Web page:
The Beatles are back: Two tribute bands bring British invasion to Summit County
December 27, 2013
If you go
What: Doctor Robert, The Beatles Tribute
When: 9 p.m. Saturday, Dec. 28
Where: The Barkley Ballroom, 610 Main St., Frisco
More information: Visit http://www.barkleyballroom.com
What: “1964” The Tribute
When: 7:30 p.m. Saturday, Dec. 28
Where: Riverwalk Center, 150 W. Adams Ave., Breckenridge
Cost: General seating tickets are $40; VIP seating and photo op is $50
More information: Buy tickets online at http://www.breckenridgeriverwalkcenter.com or at the Riverwalk Center box office. Proceeds benefit Domus Pacis Family Respite; call (970) 547-4745 for more information.
The music of The Beatles is timeless, surviving long decades after the original British invasion and permeating American culture, from mop-top haircuts to the way we look at a line of people crossing a crosswalk.
Over the years, tribute bands have cropped up to give life to the classics and help carry the songs from generation to generation. Two of these acts will come to Summit County on Saturday, Dec. 28, and each has a different take on presenting The Beatles to a new audience. Doctor Robert, The Beatles Tribute, will play The Barkley Ballroom in Frisco, and 1964: The Tribute will take the stage at the Riverwalk Center in Breckenridge.
'1964' The Tribute
As founding member Mark Benson puts it, 1964: The Tribute is all kind of his fault.
"Oddly enough, we never intended this to be full time," he said. "We thought it would be something we'd do once month or once every two moths here in Akron, (Ohio), and it just took off. We are probably doing 100 shows a year (now)."
The band members have all been Beatles fans since there were Beatles, Benson said, and they've all been in music most of their adult lives.
"We do costuming and haircuts, but '1964' The Tribute — I designed it to show you what it would have been like if you were lucky enough to see them in concert," he said.
The band plays all of the Beatles tunes up through the end of their touring career — the Beatles stopped touring in 1966 — making the show more of a straight-forward concert, rather than a Beatles story that weaves through the decades. Benson said that was important because no one actually knows how the original band would have performed any of its later music.
"We stick with that early rock 'n' roll," Benson said. "To that end — to make it look and sound as much as possible like their show looked and sounded — we procured all the same amps and guitars, guitar strings, drums, cymbals, anything you can get."
The goal of "1964" is to try to sound the same as what was coming off the stage when The Beatles were in vogue. Benson said that attention to detail and the chemistry among the band members are what make this tribute distinctive.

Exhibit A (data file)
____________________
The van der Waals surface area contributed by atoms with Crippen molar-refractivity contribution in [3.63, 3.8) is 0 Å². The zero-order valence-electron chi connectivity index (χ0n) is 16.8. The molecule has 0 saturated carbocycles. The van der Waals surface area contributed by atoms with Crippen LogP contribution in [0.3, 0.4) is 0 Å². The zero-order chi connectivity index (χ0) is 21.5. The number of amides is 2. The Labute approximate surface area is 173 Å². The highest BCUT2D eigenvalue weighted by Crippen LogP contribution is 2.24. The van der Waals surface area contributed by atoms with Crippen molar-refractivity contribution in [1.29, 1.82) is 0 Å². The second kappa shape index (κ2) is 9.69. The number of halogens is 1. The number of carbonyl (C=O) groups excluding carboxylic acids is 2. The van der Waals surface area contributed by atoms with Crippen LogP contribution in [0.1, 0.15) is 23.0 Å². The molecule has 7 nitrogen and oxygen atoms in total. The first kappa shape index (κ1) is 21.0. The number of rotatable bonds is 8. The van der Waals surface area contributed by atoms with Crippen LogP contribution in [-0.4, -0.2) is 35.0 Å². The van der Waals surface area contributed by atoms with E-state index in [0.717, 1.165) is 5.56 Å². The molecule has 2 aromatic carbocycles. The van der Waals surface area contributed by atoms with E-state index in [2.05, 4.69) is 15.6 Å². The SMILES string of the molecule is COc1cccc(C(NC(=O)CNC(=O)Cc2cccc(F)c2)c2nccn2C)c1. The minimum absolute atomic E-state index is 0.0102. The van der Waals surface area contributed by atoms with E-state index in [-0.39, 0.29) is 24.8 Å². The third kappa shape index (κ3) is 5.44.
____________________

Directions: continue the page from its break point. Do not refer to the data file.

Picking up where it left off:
"We are really trying to show you what it's like to see The Beatles," he said. "Our talking on stage is modeled after a style of communicating — the jokes and the banter. We aren't trying to be better than another tribute band. We're just trying to be the best that we can be."
The Beatles Tribute
Rather than play straight-ahead Beatles, imitating every nuance of the live experience, Doctor Robert, The Beatles Tribute, likes to find smooth, creative ways to get from one song to the next, similar to some jam bands. Despite that, Kevin Reinert said he's not gung-ho on using the term "jam band" to describe Doctor Robert's take on classic Beatles music.
"I hesitate to use the term 'jam band' because I think people think of this space odyssey kind of thing, and we don't want people to lose interest too much," said Reinert, who plays bass and vocals and manages Doctor Robert. "We won't just go off on tangents the entire time, but certain songs lend themselves to fade out. … "Come Together," that one kind of lends itself to going for a little longer."
Most songs still end up being played as they were made famous, Reinert said — the band doesn't change the arrangements too much — but when there's an opportunity to expand at the end of the song or take a solo a few bars longer, the band will jump on the chance. Reinert said audiences like that Doctor Robert puts a new shine on some old favorites.
"I think a lot of people like the little change in what people kind of think of as a Beatles tribute act, a fresher, more modern way of interpreting the music," he said. " I can't say anyone's ever been upset with us doing it. We come up with creative ways to do it … on stage instead of 100 percent here's every Beatle note you've ever heard."
The members of Doctor Robert don't don wigs, talk in accents or attempt to impersonate the band — one of the band members is even a woman — but they still try to keep true to the music and what people recognize.
"We've been doing it for just over three years, and as we play shows, we see what worked with the crowd or what we had fun doing," Reinert said. "We read the venue and the crowd and play our show to that.
"I feel like The Barkley is going to be more what we've talked about with expanding the music and taking it pretty further, but if you take it to a country club or something, with people who grew up with the Beatles, we might go more toward jukebox Beatles. We might not do the jam-band thing if we get a crowd that doesn't really want that."
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